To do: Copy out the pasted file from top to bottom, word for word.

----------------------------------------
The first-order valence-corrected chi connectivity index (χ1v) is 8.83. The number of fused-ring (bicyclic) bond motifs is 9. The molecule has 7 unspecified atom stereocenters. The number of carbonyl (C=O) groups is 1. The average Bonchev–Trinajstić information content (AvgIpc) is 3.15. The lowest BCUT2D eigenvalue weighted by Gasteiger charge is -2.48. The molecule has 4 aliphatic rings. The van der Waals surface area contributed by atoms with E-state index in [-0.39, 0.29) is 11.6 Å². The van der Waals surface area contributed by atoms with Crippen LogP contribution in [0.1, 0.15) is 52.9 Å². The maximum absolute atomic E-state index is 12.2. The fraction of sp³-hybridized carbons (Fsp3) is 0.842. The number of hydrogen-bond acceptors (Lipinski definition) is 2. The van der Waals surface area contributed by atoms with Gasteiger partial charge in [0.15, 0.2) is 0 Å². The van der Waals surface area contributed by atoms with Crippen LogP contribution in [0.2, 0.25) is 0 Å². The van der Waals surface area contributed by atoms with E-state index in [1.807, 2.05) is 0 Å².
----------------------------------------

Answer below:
The first-order valence-corrected chi connectivity index (χ1v) is 8.83. The number of fused-ring (bicyclic) bond motifs is 9. The molecule has 7 unspecified atom stereocenters. The number of carbonyl (C=O) groups is 1. The average Bonchev–Trinajstić information content (AvgIpc) is 3.15. The lowest BCUT2D eigenvalue weighted by Gasteiger charge is -2.48. The molecule has 4 aliphatic rings. The van der Waals surface area contributed by atoms with E-state index in [-0.39, 0.29) is 11.6 Å². The van der Waals surface area contributed by atoms with Crippen LogP contribution in [0.1, 0.15) is 52.9 Å². The maximum absolute atomic E-state index is 12.2. The fraction of sp³-hybridized carbons (Fsp3) is 0.842. The number of hydrogen-bond acceptors (Lipinski definition) is 2. The van der Waals surface area contributed by atoms with Gasteiger partial charge in [0.15, 0.2) is 0 Å². The van der Waals surface area contributed by atoms with Crippen LogP contribution in [0.2, 0.25) is 0 Å². The van der Waals surface area contributed by atoms with E-state index in [1.807, 2.05) is 0 Å².